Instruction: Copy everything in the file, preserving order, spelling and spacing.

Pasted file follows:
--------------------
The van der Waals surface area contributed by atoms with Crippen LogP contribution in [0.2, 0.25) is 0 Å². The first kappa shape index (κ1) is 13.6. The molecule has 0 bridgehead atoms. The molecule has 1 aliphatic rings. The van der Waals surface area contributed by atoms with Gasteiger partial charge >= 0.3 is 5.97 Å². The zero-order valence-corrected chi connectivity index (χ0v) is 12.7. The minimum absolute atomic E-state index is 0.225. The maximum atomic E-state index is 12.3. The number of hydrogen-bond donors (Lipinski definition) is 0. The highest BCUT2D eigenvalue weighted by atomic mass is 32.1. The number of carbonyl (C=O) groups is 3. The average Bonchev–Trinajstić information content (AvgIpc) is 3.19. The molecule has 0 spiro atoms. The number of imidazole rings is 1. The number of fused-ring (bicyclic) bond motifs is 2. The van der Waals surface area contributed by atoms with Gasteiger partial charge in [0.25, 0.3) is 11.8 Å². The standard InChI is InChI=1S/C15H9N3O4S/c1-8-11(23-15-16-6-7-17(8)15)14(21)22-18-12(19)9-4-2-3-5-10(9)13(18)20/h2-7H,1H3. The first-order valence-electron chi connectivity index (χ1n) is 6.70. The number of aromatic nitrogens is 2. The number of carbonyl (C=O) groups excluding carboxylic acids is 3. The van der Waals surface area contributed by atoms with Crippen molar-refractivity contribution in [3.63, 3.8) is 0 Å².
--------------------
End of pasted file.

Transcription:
The van der Waals surface area contributed by atoms with Crippen LogP contribution in [0.2, 0.25) is 0 Å². The first kappa shape index (κ1) is 13.6. The molecule has 0 bridgehead atoms. The molecule has 1 aliphatic rings. The van der Waals surface area contributed by atoms with Gasteiger partial charge >= 0.3 is 5.97 Å². The zero-order valence-corrected chi connectivity index (χ0v) is 12.7. The minimum absolute atomic E-state index is 0.225. The maximum atomic E-state index is 12.3. The number of hydrogen-bond donors (Lipinski definition) is 0. The highest BCUT2D eigenvalue weighted by atomic mass is 32.1. The number of carbonyl (C=O) groups is 3. The average Bonchev–Trinajstić information content (AvgIpc) is 3.19. The molecule has 0 spiro atoms. The number of imidazole rings is 1. The number of fused-ring (bicyclic) bond motifs is 2. The van der Waals surface area contributed by atoms with Gasteiger partial charge in [0.25, 0.3) is 11.8 Å². The standard InChI is InChI=1S/C15H9N3O4S/c1-8-11(23-15-16-6-7-17(8)15)14(21)22-18-12(19)9-4-2-3-5-10(9)13(18)20/h2-7H,1H3. The first-order valence-electron chi connectivity index (χ1n) is 6.70. The number of aromatic nitrogens is 2. The number of carbonyl (C=O) groups excluding carboxylic acids is 3. The van der Waals surface area contributed by atoms with Crippen molar-refractivity contribution in [3.63, 3.8) is 0 Å².